# Is it more practice and intuition or rather algorithmic to solve third degree polynomials of this type?

Consider

$x^3 - 6x^2 + 11x - 6 = 0$

I can not reasonably factor this intuitively in any short amount of time with my skill level. Is this the only hope to solving such equations by hand? What tools can I use to help ease the pain or make it more clear to myself?

I try to:

$(x + ?)(x^2 - 6x)$ but it does not seem promising, in my eyes

I cant do anything, that I know about, with:

$x(x^2 - 6x + 11) = 6$

I don't want to give up, but I do anyway and ask my calculator, there is three solutions, alas I have no idea how that helps me (with my knowledge, it does not)!

Should I just practice with smaller polynomials more, and this one might look easier?

Any suggestions are appreciated, I will tag this as homework because it should be.

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Note that trying to factorize anything as $x(x^2-6x+11)=6$ is almost useless, since $6$ need not factor nicely. The rare instance when such a factorization is useful, is for example $(x+1)(x+2)(x+3)=6$, in which case we can observe that $x=0$ is a root. – Calvin Lin Jan 14 '13 at 20:21
Do you mean $6x^2$ instead of $6x$? – Git Gud Jan 14 '13 at 20:22
Yes, sorry forgot to square that one. – Leonardo Jan 14 '13 at 20:23
You should also know that there are closed formulas to get the roots of polynomials of degree up to 4. – Git Gud Jan 14 '13 at 20:28

If you have a polynomial with integer coefficients of the form $$p(x) = x^n + a_{n-1} x^{n-1} + a_{n-2} x^{n-2} + \cdots + a_1 x + a_0$$ and if you have any hope of factorizing this "nicely", you first need to check if the divisors of the constant term, $a_0$, are factors. In your case, I assume the correct polynomial you are interested in is $p(x) = x^3 - 6x^2+11x-6$. The divisors of $-6$ are $\{\pm1,\pm2, \pm3, \pm6\}$. A quick check reveals that $x^*=1,2,3$ satisfy $p(x^*) = 0$. Hence, we have $$x^3 - 6x^2 + 11x - 6 =(x-1)(x-2)(x-3)$$

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Luckily this is a nice equation, thank you I have at least one extra tool in my belt and I will need to read up more on the rational root theorem among other things. Your answer is very clear and concise. – Leonardo Jan 14 '13 at 20:27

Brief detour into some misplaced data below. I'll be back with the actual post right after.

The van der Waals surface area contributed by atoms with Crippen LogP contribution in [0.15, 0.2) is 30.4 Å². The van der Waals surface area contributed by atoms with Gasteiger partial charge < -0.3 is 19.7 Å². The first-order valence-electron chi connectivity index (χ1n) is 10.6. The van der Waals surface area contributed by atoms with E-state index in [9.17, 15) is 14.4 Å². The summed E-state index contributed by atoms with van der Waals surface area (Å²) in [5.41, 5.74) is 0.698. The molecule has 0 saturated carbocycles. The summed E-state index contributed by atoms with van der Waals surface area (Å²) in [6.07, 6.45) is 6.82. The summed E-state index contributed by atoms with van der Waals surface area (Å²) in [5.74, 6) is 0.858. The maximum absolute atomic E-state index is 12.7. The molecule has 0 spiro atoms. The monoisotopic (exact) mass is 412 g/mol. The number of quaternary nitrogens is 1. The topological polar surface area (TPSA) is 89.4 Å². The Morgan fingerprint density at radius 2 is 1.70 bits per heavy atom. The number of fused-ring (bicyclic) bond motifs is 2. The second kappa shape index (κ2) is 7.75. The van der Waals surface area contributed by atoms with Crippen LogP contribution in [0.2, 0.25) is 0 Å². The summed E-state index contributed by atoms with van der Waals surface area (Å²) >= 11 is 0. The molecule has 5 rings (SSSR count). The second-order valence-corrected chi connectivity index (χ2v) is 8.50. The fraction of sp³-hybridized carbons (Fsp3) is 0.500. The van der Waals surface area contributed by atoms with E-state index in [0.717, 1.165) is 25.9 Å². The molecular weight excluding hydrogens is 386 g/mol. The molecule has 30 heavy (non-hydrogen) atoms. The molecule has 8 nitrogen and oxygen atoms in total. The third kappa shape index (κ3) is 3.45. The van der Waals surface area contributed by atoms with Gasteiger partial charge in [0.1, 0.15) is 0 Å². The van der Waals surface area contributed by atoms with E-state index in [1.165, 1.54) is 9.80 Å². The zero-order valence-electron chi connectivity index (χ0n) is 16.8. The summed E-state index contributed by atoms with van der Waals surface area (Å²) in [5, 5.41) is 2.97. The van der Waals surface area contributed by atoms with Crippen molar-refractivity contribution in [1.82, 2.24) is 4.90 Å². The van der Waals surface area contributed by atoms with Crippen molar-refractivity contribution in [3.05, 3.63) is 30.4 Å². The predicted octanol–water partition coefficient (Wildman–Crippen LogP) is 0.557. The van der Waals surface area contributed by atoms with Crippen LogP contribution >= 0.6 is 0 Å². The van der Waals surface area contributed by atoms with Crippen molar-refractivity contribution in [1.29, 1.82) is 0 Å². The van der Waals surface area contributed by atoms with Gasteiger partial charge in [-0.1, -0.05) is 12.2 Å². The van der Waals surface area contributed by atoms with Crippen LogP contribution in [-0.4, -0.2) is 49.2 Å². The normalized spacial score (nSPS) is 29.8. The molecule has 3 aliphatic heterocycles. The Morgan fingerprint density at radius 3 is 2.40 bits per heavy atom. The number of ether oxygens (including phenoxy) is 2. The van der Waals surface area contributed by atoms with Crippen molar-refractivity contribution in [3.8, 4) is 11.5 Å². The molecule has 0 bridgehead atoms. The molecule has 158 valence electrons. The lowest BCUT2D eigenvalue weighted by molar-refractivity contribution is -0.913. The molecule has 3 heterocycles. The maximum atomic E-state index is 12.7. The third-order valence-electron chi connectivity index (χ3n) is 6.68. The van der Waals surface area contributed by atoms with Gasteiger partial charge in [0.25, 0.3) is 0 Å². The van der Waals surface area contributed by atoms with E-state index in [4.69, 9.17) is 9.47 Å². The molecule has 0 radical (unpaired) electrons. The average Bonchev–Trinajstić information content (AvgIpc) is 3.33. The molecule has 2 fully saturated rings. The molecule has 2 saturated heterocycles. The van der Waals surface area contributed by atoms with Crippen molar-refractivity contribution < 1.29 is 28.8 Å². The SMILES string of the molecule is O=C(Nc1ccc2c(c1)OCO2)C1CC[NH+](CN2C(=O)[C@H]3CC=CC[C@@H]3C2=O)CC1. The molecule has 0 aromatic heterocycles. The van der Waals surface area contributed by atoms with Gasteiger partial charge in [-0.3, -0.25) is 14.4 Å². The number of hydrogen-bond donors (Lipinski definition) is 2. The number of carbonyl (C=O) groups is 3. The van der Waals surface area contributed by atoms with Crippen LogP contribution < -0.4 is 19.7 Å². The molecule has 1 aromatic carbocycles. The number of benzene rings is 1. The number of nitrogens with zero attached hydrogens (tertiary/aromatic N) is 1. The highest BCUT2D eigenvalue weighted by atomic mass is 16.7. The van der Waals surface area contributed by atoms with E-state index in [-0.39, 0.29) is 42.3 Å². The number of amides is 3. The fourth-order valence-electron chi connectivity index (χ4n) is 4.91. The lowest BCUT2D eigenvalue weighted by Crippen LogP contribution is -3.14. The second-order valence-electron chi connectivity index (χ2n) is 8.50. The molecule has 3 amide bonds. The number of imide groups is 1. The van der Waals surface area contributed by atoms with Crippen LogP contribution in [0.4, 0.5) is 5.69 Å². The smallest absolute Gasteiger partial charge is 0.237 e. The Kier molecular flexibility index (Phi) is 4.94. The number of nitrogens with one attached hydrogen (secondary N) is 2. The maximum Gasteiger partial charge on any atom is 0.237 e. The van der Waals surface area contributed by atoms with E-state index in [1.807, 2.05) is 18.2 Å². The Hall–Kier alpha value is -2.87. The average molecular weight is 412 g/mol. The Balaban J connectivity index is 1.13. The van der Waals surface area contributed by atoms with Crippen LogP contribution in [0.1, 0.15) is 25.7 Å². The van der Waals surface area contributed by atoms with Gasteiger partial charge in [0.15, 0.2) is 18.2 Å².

Your equation is $$x^3-6x^2+11x-6=0$$ The coefficients of the equation are $1,-6,+11,-6$ and the summation of them is $$1-6+11-6=0$$ Whenever you face to this fact, you always have $x=1$ as one solution. In fact the equation has a factor as form $x-1$. It means that $$x^3-6x^2+11x-6=(x-1)(ax^2+bx+c)$$ for some proper available constants $a,b,c$.

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I kind of get what you and Will Jagy are saying, but it will take time to absorb. The only thing that is immediately obvious from your last equations is that c = 6. I appreciate your helps. – Leonardo Jan 14 '13 at 20:22
@Leonardo: Look at Marvis's. I noted some points just for starting. He gave you the answer in detailed. – Babak S. Jan 14 '13 at 20:25

$$x^3 - 6x^2 + 11x - 6 =0$$ $$x^3 -1-( 6x^2 - 11x + 6)+1 =0$$ $$x^3 -1-( 6x^2 - 11x + 5) =0$$ $$x^3 -1-( 6x^2 - 6x-5x + 5) =0$$ $$(x-1)(x^2+x+1)-( 6x(x-1)-5(x-1) =0$$ $$(x-1)(x^2+x+1)-(x-1)(6x-5) =0$$ $$(x-1)(x^2+x+1-6x+5) =0$$ $$(x-1)(x^2-5x+6) =0$$ $$(x-1)(x^2-2x-3x+6=0$$ $$(x-1)(x(x-2)-3(x-2)=0$$ $$(x-1)(x-2)(x-3)=0$$ $$x_1=1,x_2=2,x_3=3$$

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Nice Adi,nice. ;-) – Babak S. Jan 14 '13 at 20:26
My brain does not work like yours, but I hope it starts to soon. – Leonardo Jan 14 '13 at 20:29
thank you Babak – Adi Dani Jan 14 '13 at 23:31

$x=1$ is an evident solution. Therefore we can write $$x^3 - 6 x^2 + 11 x - 6 = (x-1)(a x^2 + b x + c)$$ and solve for $a,b,c$ carefully. Then the rest is the quadratic formula.

I suppose the main advice is to check for integer roots and rational roots before factoring, when you have no feeling for what is going on in the problem. There is a Rational Roots Theorem that applies here.

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You need to know a few things. For example if $p(x)$ is a polynomial of odd degree with rational coefficients it will necessarily have a real root.

Another useful fact is that if $a$ is a root of $p(x)=x^3+px^2+qx+r=0$ then $(x-a)$ is a factor of $p(x)$. This works because: $x^3-a^3=(x-a)(x^2+ax+a^2)$ and $x^2-a^2=(x-a)(x+a)$ so if $p(a)=0$ we can write:$$p(x)=p(x)-p(a)=[x^3-a^3]+p[x^2-a^2]+q[x-a]=(x-a)([x^2+ax+a^2]+p[x+a]+q)$$

We also note that if $p,q,r,a \in \mathbb Z$, then if $p(a)=a(a^2+pa+q)+r=0$ then $a$ must be a factor of $r$.

[There are various generalisations and extensions of these comments].

So one thing we do when faced with a cubic with integer coefficients to factorise is to try the factors ($\pm$) of the constant term as "easy candidates" - and once we have one factor we can divide through and solve the remaining quadratic.

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